Yes, you sent me the four authentication codes. Thank you for that.

I requested the four domains to be transferred. When I do that, it sends an email to the admin contact (you) to confirm the transfer. The email should be titled: “Transfer of *DOMAIN*.com” or whatever the name of the domain is. Have you received any emails that start with ‘Transfer’ in the last 2 weeks or so?

Thanks for your help,
Ashton Sanders

This is what I got back:

Okay, here you go… I hope these are the ones. I already sent them Friday at 8/31/2007 1:02 PM. Did you not get that email?

Steve
Attached: Four Domain Authentication Codes

Wow! It would make it much easier if you would read my emails. When I write something in an email, I write it so you can read it and have a better understanding of what I need. To make it as simple as possible, I contacted my domain registrar and had them send the confirmation email again. I withheld my aggravation as best I could, and emailed him back saying:

Hi Steve,

I just had my domain registrar send the confirmation email again.

The only domain we actually need is:
*DOMAIN*.org

You should be getting that email soon,
Thanks,
Ashton Sanders

I guess that was too complicated… as he never responded.

-HaHaHaHa!
-Ashton Sanders

By: Ashton Sanders

The Problem with Web Developers

Aug 13 2007

Filed under: Rant,Webmaster

This post has been dwelling within me for the past couple days.

I’ve been trying to find a responsible ASP.net programmer for a three-week project. Unfortunately we have a problem with one of those words: responsible. How do I know they are responsible? How do I know they won’t put me off for another project, even though I’m paying them top dollar to do this project right now?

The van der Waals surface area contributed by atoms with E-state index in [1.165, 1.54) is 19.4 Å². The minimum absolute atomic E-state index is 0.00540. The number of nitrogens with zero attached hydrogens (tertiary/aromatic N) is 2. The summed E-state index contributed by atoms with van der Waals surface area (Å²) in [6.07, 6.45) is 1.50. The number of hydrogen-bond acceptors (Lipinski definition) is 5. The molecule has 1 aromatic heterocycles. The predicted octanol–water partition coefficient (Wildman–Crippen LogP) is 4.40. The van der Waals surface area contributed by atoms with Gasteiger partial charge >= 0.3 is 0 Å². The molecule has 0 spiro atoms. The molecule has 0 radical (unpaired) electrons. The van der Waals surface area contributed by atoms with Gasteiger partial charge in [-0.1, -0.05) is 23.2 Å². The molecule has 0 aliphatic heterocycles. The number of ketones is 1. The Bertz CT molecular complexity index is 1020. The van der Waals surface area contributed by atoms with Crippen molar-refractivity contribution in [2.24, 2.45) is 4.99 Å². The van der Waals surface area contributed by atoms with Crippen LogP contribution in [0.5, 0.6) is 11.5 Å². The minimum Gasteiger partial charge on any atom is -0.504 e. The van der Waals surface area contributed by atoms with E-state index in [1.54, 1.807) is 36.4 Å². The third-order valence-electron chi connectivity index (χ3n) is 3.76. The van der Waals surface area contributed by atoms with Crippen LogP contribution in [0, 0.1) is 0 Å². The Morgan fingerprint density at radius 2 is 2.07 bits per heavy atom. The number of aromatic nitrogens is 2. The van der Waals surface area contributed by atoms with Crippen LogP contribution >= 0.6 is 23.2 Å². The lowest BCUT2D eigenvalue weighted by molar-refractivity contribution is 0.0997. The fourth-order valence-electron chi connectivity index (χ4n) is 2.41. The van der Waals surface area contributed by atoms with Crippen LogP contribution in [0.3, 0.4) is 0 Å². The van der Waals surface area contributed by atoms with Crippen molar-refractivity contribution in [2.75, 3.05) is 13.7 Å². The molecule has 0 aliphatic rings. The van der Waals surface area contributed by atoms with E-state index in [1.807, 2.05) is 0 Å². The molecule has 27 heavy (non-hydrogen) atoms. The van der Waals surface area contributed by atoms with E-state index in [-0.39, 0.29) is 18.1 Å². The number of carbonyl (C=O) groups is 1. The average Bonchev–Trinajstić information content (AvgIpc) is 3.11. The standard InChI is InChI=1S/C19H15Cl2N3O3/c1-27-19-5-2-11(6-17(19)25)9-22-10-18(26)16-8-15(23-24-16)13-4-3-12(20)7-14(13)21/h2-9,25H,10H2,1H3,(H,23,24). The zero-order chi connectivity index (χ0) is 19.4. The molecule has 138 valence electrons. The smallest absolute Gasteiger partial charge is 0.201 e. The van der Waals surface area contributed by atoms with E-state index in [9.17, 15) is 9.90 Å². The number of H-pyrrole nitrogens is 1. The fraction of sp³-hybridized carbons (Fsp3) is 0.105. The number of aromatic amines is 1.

Ask for references… Great, this guy made 50 websites in the last 10 years, and three of them are happy. I guess that means he’s responsible.

It’s a very tough situation, especially since it is very hard to switch horses mid-stream when you get into the complicated and extensive programming projects.

I think I’ve heard so many bad guys say this in movies… and I’ll go ahead and repeat it.

-“If you want it done right, you got to do it yourself.”
-Ashton Sanders

By: Ashton Sanders

AOL – Service Review

Aug 11 2007

Filed under: Rant,Review

You can really summarize companies in two general categories:

Customer Orientedand

Profit Oriented

(Obviously this is a sliding scale but for the majority, companies will prefer one or the other.)

I have observed companies like Logitech and In-And-Out to be very Customer Oriented. When they (or even I) messed something up, they would go out of their way to fix it for me. And because of this customer orientation, I speak highly of them, and spend more money with them.

AOL is on the other end of the spectrum: Profit Oriented. They go out of their way to stop you from canceling their services etc. Their first programs were basically impossible to uninstall from your computer unless you were a computer genius… and even then it could take weeks to really get it off of your computer.